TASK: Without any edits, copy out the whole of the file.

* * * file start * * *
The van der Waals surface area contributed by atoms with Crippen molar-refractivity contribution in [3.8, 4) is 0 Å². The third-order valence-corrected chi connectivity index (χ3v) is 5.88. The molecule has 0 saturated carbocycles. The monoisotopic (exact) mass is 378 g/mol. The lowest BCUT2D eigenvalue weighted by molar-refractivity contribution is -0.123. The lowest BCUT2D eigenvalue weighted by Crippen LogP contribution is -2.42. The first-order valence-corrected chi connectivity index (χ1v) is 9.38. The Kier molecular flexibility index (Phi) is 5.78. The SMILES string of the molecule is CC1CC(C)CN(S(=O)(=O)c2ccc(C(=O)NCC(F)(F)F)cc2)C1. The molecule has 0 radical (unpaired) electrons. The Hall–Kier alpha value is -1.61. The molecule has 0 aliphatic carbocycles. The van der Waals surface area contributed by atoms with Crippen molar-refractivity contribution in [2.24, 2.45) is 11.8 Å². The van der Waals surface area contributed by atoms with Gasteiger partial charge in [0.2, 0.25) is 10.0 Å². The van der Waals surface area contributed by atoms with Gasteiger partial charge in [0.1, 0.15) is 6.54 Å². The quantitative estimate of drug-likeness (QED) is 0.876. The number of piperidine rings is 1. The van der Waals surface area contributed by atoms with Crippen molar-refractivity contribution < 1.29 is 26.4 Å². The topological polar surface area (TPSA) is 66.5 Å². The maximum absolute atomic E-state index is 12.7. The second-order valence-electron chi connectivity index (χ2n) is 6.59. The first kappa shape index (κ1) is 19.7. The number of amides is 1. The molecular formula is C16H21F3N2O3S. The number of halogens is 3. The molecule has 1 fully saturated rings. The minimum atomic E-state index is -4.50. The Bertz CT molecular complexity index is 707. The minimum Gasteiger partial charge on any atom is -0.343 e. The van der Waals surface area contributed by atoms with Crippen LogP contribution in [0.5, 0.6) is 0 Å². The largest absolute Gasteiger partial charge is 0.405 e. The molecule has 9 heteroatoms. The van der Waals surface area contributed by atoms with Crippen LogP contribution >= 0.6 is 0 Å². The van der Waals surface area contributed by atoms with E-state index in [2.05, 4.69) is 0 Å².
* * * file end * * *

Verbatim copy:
The van der Waals surface area contributed by atoms with Crippen molar-refractivity contribution in [3.8, 4) is 0 Å². The third-order valence-corrected chi connectivity index (χ3v) is 5.88. The molecule has 0 saturated carbocycles. The monoisotopic (exact) mass is 378 g/mol. The lowest BCUT2D eigenvalue weighted by molar-refractivity contribution is -0.123. The lowest BCUT2D eigenvalue weighted by Crippen LogP contribution is -2.42. The first-order valence-corrected chi connectivity index (χ1v) is 9.38. The Kier molecular flexibility index (Phi) is 5.78. The SMILES string of the molecule is CC1CC(C)CN(S(=O)(=O)c2ccc(C(=O)NCC(F)(F)F)cc2)C1. The molecule has 0 radical (unpaired) electrons. The Hall–Kier alpha value is -1.61. The molecule has 0 aliphatic carbocycles. The van der Waals surface area contributed by atoms with Crippen molar-refractivity contribution in [2.24, 2.45) is 11.8 Å². The van der Waals surface area contributed by atoms with Gasteiger partial charge in [0.2, 0.25) is 10.0 Å². The van der Waals surface area contributed by atoms with Gasteiger partial charge in [0.1, 0.15) is 6.54 Å². The quantitative estimate of drug-likeness (QED) is 0.876. The number of piperidine rings is 1. The van der Waals surface area contributed by atoms with Crippen molar-refractivity contribution < 1.29 is 26.4 Å². The topological polar surface area (TPSA) is 66.5 Å². The maximum absolute atomic E-state index is 12.7. The second-order valence-electron chi connectivity index (χ2n) is 6.59. The first kappa shape index (κ1) is 19.7. The number of amides is 1. The molecular formula is C16H21F3N2O3S. The number of halogens is 3. The molecule has 1 fully saturated rings. The minimum atomic E-state index is -4.50. The Bertz CT molecular complexity index is 707. The minimum Gasteiger partial charge on any atom is -0.343 e. The van der Waals surface area contributed by atoms with Crippen LogP contribution in [0.5, 0.6) is 0 Å². The largest absolute Gasteiger partial charge is 0.405 e. The molecule has 9 heteroatoms. The van der Waals surface area contributed by atoms with Crippen LogP contribution >= 0.6 is 0 Å². The van der Waals surface area contributed by atoms with E-state index in [2.05, 4.69) is 0 Å².